Imperfect Competition, Theory of

Imperfect Competition, Theory of


a petit bourgeois market theory that acknowledges the domination of the market by monopolies with the power to determine prices and exploit small private owners.

The theory of imperfect competition investigates from the viewpoint of bourgeois reformism and leftist Keynesianism the altered forms of price formation and profitability that accompany monopolization. Unlike the theory of monopoly competition, the theory of imperfect competition does not consider competition within the monopoly sector but instead examines price formation where conflicts arise between the emerging commercial-industrial monopolies and nonmonopolistic firms, that is, the processes by which monopoly profit is formed. The theory of imperfect competition emerged during the economic crisis of 1929–33 and was reflected in the works of J. Robinson.

According to the theory of imperfect competition, the maximization of current profit at the expense of other contracting parties in the market is both the direct motive and the basic characteristic of monopoly activity. Monopoly profit both exceeds average profit and remains outside the process of profit leveling. It was recognized that the formation of monopolies had led to disruptions in the operation of spontaneous economic regulators, that is, to “economic imperfection,” and thus state intervention was required. This conclusion coincided with the basic point made in J. M. Keynes’ theory on the necessity of state economic regulation.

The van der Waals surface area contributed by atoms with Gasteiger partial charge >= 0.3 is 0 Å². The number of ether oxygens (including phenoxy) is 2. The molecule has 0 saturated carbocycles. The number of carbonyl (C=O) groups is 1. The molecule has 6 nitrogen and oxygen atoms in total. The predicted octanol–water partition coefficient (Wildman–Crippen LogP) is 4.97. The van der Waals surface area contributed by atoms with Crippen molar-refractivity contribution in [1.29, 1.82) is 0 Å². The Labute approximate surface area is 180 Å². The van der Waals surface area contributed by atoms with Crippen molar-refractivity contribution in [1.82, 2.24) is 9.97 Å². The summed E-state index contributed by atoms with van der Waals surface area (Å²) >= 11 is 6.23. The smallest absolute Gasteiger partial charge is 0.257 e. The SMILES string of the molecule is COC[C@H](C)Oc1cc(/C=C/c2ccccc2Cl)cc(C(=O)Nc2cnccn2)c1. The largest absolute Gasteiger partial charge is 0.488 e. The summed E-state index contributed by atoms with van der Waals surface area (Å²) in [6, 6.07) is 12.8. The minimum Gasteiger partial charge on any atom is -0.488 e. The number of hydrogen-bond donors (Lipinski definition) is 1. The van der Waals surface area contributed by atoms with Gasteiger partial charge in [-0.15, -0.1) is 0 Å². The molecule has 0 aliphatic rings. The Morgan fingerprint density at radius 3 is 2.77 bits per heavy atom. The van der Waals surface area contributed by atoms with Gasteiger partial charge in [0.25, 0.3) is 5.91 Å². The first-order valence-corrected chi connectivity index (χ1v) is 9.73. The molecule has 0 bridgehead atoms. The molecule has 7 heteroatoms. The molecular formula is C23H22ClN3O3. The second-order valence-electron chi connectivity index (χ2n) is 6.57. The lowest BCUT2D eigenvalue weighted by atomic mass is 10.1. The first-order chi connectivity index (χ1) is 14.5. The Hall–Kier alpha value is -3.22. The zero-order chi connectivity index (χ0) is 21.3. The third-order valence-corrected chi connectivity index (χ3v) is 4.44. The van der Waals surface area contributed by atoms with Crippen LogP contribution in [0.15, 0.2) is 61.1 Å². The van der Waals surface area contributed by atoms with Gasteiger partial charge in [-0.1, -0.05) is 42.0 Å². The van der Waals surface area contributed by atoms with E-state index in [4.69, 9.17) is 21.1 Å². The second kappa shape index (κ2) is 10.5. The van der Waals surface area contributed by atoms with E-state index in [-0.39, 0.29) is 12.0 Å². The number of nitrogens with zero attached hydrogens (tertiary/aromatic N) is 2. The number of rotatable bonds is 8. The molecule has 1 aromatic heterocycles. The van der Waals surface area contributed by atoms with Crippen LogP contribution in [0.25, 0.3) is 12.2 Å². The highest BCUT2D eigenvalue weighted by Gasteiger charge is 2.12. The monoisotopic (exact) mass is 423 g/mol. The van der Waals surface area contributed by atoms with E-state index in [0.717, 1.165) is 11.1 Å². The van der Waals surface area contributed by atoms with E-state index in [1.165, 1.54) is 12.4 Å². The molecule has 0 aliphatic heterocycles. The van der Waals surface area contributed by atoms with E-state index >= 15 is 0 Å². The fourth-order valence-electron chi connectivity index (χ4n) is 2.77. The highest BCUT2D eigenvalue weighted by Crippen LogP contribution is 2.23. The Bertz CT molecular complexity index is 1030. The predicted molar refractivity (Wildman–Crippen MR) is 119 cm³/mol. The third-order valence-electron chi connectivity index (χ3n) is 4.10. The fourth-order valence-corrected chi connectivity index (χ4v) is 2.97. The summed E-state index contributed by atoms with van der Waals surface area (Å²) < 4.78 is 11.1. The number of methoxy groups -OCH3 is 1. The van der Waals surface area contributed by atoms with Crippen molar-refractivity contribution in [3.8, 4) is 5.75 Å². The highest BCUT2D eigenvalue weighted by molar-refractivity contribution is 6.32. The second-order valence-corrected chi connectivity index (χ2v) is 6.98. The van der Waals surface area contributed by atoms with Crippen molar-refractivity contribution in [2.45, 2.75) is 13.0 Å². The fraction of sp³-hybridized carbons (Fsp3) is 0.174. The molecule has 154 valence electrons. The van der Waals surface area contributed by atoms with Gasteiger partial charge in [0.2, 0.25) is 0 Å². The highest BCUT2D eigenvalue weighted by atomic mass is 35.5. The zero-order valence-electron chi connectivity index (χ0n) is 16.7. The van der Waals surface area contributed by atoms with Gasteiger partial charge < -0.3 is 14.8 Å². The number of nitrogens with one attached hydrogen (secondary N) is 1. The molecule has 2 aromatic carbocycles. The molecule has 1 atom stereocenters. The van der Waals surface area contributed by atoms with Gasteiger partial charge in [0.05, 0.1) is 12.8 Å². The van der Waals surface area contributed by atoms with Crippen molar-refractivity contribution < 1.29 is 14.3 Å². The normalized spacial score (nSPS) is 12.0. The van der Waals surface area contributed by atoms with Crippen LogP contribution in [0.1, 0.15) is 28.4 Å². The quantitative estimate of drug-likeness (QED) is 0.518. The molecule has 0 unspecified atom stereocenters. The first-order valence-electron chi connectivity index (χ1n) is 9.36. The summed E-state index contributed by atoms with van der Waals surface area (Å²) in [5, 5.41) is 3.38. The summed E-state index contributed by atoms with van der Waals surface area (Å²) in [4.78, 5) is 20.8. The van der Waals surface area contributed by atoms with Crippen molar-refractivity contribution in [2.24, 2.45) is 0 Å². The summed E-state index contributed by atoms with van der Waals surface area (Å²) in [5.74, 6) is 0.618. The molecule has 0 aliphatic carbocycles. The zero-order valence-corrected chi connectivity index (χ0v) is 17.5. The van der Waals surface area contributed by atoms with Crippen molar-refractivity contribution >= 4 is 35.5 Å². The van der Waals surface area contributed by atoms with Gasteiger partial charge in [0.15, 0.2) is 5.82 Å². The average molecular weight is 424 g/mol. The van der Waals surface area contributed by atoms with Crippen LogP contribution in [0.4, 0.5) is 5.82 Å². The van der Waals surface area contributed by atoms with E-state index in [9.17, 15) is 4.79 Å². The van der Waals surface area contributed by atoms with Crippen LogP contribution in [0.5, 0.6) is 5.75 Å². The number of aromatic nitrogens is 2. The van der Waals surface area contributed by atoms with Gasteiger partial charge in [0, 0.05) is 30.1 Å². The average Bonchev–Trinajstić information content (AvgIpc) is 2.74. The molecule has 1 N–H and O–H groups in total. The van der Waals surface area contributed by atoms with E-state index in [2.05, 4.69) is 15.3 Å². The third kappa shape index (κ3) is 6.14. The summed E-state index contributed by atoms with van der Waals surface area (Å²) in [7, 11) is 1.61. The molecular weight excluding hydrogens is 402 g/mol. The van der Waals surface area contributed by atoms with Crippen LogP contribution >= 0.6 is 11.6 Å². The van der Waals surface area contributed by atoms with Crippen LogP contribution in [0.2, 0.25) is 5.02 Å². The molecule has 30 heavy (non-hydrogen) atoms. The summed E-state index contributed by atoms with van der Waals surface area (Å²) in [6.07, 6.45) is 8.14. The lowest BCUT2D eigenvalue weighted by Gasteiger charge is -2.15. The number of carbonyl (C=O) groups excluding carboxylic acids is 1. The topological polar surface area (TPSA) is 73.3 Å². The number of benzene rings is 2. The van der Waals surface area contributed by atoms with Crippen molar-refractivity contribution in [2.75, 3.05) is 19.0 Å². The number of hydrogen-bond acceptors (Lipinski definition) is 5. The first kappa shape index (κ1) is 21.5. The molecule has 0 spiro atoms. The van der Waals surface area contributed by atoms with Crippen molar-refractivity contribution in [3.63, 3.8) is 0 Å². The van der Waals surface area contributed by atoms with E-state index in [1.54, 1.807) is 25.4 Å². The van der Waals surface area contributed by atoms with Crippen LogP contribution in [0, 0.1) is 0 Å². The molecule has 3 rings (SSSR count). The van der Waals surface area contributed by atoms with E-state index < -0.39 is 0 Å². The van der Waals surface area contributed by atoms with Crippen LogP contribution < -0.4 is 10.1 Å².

The theorists of imperfect competition ascribed the social imperfection of the market mechanism and the emergence of exploitation to the fact that the monopolist, acting as either seller or buyer, receives surplus profit as the income of small capitalists, small landowners, or working people falls below the value of their “marginal productivity.” Exploitation of labor is in fact taken to mean not the extraction of surplus value by capital but rather the payment of inadequate wages, wages lower than what is considered the marginal productivity of labor. On the other hand, if powerful trade unions achieve wages that infringe on the “ordinary” profit of the owners of capital, then it is the workers themselves who are allegedly exploiting these small private owners.

In its present use, the term “imperfect competition” has increasingly been applied by capitalist economists such as P. Samuelson and R. Dorfman to the nonmonopolized sectors themselves. These sectors are saturated with small capitalists and feature high production costs and low profitability. Their transition to domination by “mature” monopolies is interpreted as allegedly ending the chase after excess monopoly profits and restoring the mechanism of competition in a more “perfect,” more efficient form. Criticism of the theory of imperfect competition among capitalist economists is directed not against such crude general theoretical premises as the theories of marginal utility and of factors of production but rather against its antimonopoly orientation.


James, E. Istoriia ekonomicheskoi mysli XX v. Moscow, 1959. (Translated from French.)
Robinson, J. The Economics of Imperfect Competition. London, 1961.


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